Thursday, November 05, 2009

Summary of the Canadian Health Care System

Canada is ranked as the second largest country in size but 39th in population (CIA, 2009). These two factors combine to make it quite unique. The Canadian health system is just as unique. Bordering the United States, which has the antithesis of a single payer health system, Canada has maintained one of the most successful health systems in the world for the past 40 years.

With more than 80% of the population living in urban areas, the health system can make primary and acute care accessible to a large population (CIA, 2008)(WHO, 1996). Life expectancy is among the highest in the world for both men and women at 79.6 (StatCan, 2001). The infant mortality rate (IMR) for 2005 was 5.4 per 1000 births, making it one of the lowest in the world (StatCan, 2005). Since life expectancy is so high and IMR is so low, 12% of the population is over the age of 65, a high percentage of older population. Added to the fact that fewer people are having children, this means that Canada is in the fourth stage of a demographic transition.

The Canadian health system has some of the best health outcomes in the world, with death and disease rates lower than most. Still, only 52% of Canadians say they are satisfied (Gallup, 2003). One of the major complaints is long wait times for special services such as MRIs and other high demand treatments.

In 1957, the Hospital Insurance and Diagnostic Services Act (HIDS Act) was passed, establishing single payer insurance that implemented universal coverage for inpatient hospital care. The HIDS Act set into motion a foundation on which the Canadian health system as we know it was built. It evolved into the national health system, which provides universal coverage to 10 geographically and culturally diverse provinces (WHO, 1996).

Funding and Spending

Many people call the Canadian system “socialized medicine” but actually it more closely resembles a Medicare system where the heath insurance is government sponsored. This means that physicians are not hired by the state but are privately employed and are paid fee-for-service by the government using taxpayer dollars (Davis, 1999). In 2006, Canada spent $3,672 per capita, and health costs were 10.0% of Gross Domestic Product (GDP). Seventy percent of total health costs are publically funded (WHO, 2006); thirty percent comes either from private insurance, employer insurance, or out-of-pocket (Davis, 1999).


The Canadian health care system has two main levels of power. The first is the provincial, in which the health ministries take on the day-to-day management of health services. The ministers of health plan, finance, and evaluate all types of care, e.g. hospital, physician, and public health. Provincial health ministries must also fund all public health activities and negotiate fees (WHO, 1996).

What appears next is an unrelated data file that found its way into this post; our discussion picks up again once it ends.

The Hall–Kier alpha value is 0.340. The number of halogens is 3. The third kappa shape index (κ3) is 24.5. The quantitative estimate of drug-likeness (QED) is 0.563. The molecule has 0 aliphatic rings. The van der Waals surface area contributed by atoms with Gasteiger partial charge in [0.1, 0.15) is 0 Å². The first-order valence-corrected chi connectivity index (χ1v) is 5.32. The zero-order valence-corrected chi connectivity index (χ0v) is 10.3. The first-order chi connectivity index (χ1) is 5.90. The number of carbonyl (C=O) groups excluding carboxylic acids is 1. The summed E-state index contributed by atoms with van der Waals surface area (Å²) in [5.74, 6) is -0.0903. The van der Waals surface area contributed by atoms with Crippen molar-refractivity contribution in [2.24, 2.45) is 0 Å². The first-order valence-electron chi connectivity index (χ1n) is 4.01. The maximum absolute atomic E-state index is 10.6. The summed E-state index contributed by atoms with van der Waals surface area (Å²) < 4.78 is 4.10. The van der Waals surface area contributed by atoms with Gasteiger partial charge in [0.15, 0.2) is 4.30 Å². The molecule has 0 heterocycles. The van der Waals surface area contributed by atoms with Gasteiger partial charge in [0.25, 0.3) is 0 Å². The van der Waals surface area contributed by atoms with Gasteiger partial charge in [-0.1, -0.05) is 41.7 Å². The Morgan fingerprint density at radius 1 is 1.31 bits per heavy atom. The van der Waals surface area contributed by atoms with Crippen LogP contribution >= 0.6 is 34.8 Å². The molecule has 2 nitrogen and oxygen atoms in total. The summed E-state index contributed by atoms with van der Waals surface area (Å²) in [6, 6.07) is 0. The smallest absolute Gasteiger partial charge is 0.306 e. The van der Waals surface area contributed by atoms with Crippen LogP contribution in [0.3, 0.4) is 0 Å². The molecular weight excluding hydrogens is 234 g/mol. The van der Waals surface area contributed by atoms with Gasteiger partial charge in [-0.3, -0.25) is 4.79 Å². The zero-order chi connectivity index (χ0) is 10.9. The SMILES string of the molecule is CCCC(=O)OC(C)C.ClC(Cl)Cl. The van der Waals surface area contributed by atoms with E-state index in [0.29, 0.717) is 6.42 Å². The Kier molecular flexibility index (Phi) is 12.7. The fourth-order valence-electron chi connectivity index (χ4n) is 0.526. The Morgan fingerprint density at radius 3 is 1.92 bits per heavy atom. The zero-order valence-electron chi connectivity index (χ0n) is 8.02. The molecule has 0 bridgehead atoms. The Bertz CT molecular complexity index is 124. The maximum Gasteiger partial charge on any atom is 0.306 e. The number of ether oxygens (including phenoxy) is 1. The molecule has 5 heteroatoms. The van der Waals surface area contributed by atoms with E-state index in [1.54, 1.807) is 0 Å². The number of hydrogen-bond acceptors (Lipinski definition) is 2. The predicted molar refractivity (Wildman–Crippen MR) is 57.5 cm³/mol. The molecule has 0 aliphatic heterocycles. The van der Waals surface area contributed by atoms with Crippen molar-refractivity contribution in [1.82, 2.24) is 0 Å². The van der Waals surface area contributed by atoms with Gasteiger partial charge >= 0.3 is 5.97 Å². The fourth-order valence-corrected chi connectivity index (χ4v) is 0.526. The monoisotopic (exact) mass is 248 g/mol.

The second level of power is at the federal level. The federal government's role is to set and administer national standards for the health care system. Another federal responsibility is providing health care delivery to veterans, native Canadians living on reserves, military personnel, federal prisoners, and the police. The final function is disease surveillance, prevention, and health promotion (WHO, 1996).

Primary Health Care and Public Health

The lion’s share of primary health care is delivered by a general practitioner or a family doctor. Since they are the first point of contact in the health system they filter access to specialists, admission to hospitals, and other health professionals (WHO, 1996).

The original intent of public health was to control and prevent communicable disease. Since communicable diseases have mostly been ameliorated in Canada, public health has extended its mission to include health promotion and equitable distribution of health services to all members of society, as well as prevention of non-communicable disease and support for mental health services (WHO, 1996).

The Role of the Private Sector

Besides a single payer health system, there also exists a private sector. Canadians might opt to go to the private sector because of dissatisfaction with the public system or to seek an alternative and complementary treatment. The government is not responsible for payment of claims for those who elect to choose that option. There are many doctors, chiropractors, dentists, and such who operate outside of the government provided system. In addition, there are private insurance companies that can supply employers with supplementary health insurance (WHO,1996).


One admirable aspect of the Canadian health system is that it doesn’t rest on its laurels. Building on its foundation of universal coverage, Canada strove even further to insure all of its people. Using the public health system to focus on health promotion and health equity, Canada has achieved some of the best health outcomes in the world. Today’s topsy-turvy economy raises many concerns regarding sustainability. Even in that arena, Canada has created many ways of cost containment, thus promising a continued healthy future for its healthcare system.


CIA , World FactBook. (2009). Canada: people.
Retrieved from

Davis, J B.. (2001). Canada’s health system. Croatian Medical Journal 40(2).
Retrieved from

Gallup. (2009). Healthcare System Ratings: U.S., Great Britain, Canada.
Retrieved from

Statistics Canada. (2001). Life expenctancy.
Retrieved from

Statistics Canada. (2005). Infant mortality.
Retrieved from

World Health Organization (1996). Health Care Systems in Transition: Canada.
Retrieved from

World Health Organization (2006). Canada: statistics.
Retrieved from